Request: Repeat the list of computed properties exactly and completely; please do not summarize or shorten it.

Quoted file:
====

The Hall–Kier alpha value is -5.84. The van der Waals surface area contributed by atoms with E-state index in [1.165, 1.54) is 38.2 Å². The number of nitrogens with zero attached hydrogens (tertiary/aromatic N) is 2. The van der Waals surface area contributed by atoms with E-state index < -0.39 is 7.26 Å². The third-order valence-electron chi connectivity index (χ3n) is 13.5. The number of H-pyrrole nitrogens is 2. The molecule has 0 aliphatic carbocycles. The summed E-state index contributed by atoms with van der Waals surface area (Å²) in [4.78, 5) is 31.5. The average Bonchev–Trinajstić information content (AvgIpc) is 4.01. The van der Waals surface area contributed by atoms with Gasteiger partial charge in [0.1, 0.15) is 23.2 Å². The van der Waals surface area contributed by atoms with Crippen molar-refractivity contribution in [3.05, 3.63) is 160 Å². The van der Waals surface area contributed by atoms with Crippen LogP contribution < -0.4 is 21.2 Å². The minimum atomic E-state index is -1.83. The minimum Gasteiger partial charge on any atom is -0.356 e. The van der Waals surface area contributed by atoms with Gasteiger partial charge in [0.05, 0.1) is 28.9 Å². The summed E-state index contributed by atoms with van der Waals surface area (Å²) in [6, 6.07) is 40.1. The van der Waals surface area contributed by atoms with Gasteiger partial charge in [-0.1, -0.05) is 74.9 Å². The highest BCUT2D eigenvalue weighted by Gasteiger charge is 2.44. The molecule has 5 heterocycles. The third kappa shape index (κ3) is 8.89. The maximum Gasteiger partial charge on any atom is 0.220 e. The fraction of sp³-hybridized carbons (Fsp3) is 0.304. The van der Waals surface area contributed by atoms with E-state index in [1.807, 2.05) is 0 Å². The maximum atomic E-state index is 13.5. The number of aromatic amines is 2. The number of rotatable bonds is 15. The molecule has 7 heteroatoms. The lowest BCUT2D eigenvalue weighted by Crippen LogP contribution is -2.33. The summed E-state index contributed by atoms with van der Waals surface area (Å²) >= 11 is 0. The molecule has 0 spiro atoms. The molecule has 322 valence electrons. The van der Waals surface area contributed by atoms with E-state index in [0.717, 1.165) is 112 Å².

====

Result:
The Hall–Kier alpha value is -5.84. The van der Waals surface area contributed by atoms with E-state index in [1.165, 1.54) is 38.2 Å². The number of nitrogens with zero attached hydrogens (tertiary/aromatic N) is 2. The van der Waals surface area contributed by atoms with E-state index < -0.39 is 7.26 Å². The third-order valence-electron chi connectivity index (χ3n) is 13.5. The number of H-pyrrole nitrogens is 2. The molecule has 0 aliphatic carbocycles. The summed E-state index contributed by atoms with van der Waals surface area (Å²) in [4.78, 5) is 31.5. The average Bonchev–Trinajstić information content (AvgIpc) is 4.01. The van der Waals surface area contributed by atoms with Gasteiger partial charge in [0.1, 0.15) is 23.2 Å². The van der Waals surface area contributed by atoms with Crippen molar-refractivity contribution in [3.05, 3.63) is 160 Å². The van der Waals surface area contributed by atoms with Crippen LogP contribution < -0.4 is 21.2 Å². The minimum atomic E-state index is -1.83. The minimum Gasteiger partial charge on any atom is -0.356 e. The van der Waals surface area contributed by atoms with Gasteiger partial charge in [0.05, 0.1) is 28.9 Å². The summed E-state index contributed by atoms with van der Waals surface area (Å²) in [6, 6.07) is 40.1. The van der Waals surface area contributed by atoms with Gasteiger partial charge in [-0.1, -0.05) is 74.9 Å². The highest BCUT2D eigenvalue weighted by Gasteiger charge is 2.44. The molecule has 5 heterocycles. The third kappa shape index (κ3) is 8.89. The maximum Gasteiger partial charge on any atom is 0.220 e. The fraction of sp³-hybridized carbons (Fsp3) is 0.304. The van der Waals surface area contributed by atoms with E-state index in [1.807, 2.05) is 0 Å². The maximum atomic E-state index is 13.5. The number of aromatic amines is 2. The number of rotatable bonds is 15. The molecule has 7 heteroatoms. The lowest BCUT2D eigenvalue weighted by Crippen LogP contribution is -2.33. The summed E-state index contributed by atoms with van der Waals surface area (Å²) >= 11 is 0. The molecule has 0 spiro atoms. The molecule has 322 valence electrons. The van der Waals surface area contributed by atoms with E-state index in [0.717, 1.165) is 112 Å².